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Shooting with the Canon Rebel T3i (600D and Kiss X5) details the features, controls, and options in the Canon Rebel T3i camera. Author Ben Long provides an overview of a digital single lens reflex (SLR) camera and reviews the Canon Rebel T3i camera's components and basics of operation, including changing lenses, navigating the menus, shooting in Auto mode, and reviewing and managing photos on the camera’s LCD screen. The course also covers white balance options, advanced metering and autofocus controls, flash, and shooting HD video, and includes a chapter on sensor and camera maintenance.
Your camera stores a lot of data about every image that you take. In addition to the date and time, it stores all of the exposure settings that you used which makes it possible to later analyze exactly what happened during a shot exposure wise. This is often a great way to figure out what went wrong if you get a picture that's got a bad exposure or is maybe out of focus. You can view most of this metadata on the camera itself. What's more, by using some of the analysis features that are built into the camera, you can identify problems and possibly correct them while you're still in the field.
I'm going to go into Playback mode just like I normally would by hitting the Play button. Here is the first image on my card. If I hit the Info button, I can bring up a metadata display. I can see that this is image number 1 out of 14 images on the card. It was shotted at 60th of a second at f/5.6. Here is the folder number and file name. If I press the Info button again, I get even more metadata. I can see that I was in Program mode. I can see my Metering mode, White Balance, Image Format, how much space the image takes up on the card, what color space it was in, when it was shot, the picture style that I was using, the ISO I was at, and I get a Histogram here.
If I press it again, my Histogram changes to show me both a Luminance Histogram and a Three-Channel Color RGB Histogram. If you're not clear on what these are for, check out my Foundations of Photography: Exposure course. These are great image analysis tools that allow you to figure out if your image is over or underexposed. One thing to bear in mind, and notice that I just press the Info button again, I'm back to just my image with no metadata, one thing to bear in mind is that trying to judge exposure on this screen is not a very good idea.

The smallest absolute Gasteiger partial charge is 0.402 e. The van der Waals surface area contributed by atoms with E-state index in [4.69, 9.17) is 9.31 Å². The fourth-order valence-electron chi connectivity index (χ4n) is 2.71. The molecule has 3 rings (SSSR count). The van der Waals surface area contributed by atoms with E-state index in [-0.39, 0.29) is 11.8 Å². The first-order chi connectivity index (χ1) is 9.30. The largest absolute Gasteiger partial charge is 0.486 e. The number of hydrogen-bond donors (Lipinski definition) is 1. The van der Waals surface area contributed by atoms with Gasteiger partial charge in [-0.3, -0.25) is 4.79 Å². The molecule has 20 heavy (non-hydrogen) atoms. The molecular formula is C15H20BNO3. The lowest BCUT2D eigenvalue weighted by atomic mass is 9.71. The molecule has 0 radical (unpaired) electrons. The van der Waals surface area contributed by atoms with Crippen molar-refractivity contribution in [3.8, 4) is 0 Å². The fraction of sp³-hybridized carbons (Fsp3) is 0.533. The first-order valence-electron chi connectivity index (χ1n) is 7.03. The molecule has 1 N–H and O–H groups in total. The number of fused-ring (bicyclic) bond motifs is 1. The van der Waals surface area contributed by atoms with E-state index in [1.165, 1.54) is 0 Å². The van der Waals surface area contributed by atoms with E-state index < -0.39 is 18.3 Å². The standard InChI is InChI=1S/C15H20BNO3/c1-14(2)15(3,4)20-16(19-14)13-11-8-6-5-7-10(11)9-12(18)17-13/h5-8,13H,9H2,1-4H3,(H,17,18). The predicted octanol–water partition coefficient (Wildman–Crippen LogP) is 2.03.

The image on the screen is intentionally brightened and possibly saturated a little bit to make the screen more visible in bright light. So it's very difficult to accurately judge exposure. That's why the Histogram is so useful. I want to show you another feature that can show up in the metadata. I am going to dial in a bunch of overexposure here. I'm going to go up to two stops of overexposure and I'm going to take a shot. And here's my image. I'm going to right into my metadata display. Notice that I can get the same metadata displays during image review simply by pressing the Info button.
Now see this flashing black thing right here. That's the camera telling me that that area is overexposed. Let me get you a more dramatic example there. I am going to go all the way up to three stops of overexposure, take another shot, and now let's go into Playback mode. Now this whole big area is flashing black. That's indicating lots of overexposure. I can also see that in my Histogram. So this is a very handy metadata display that actually gives me some critical exposure information.
So with these tools, I can use my image playback not just for judging composition of an image, but getting some accurate exposure information that can let me know if I've got the shot the way that I needed, or if need to make some exposure adjustments and shoot again.
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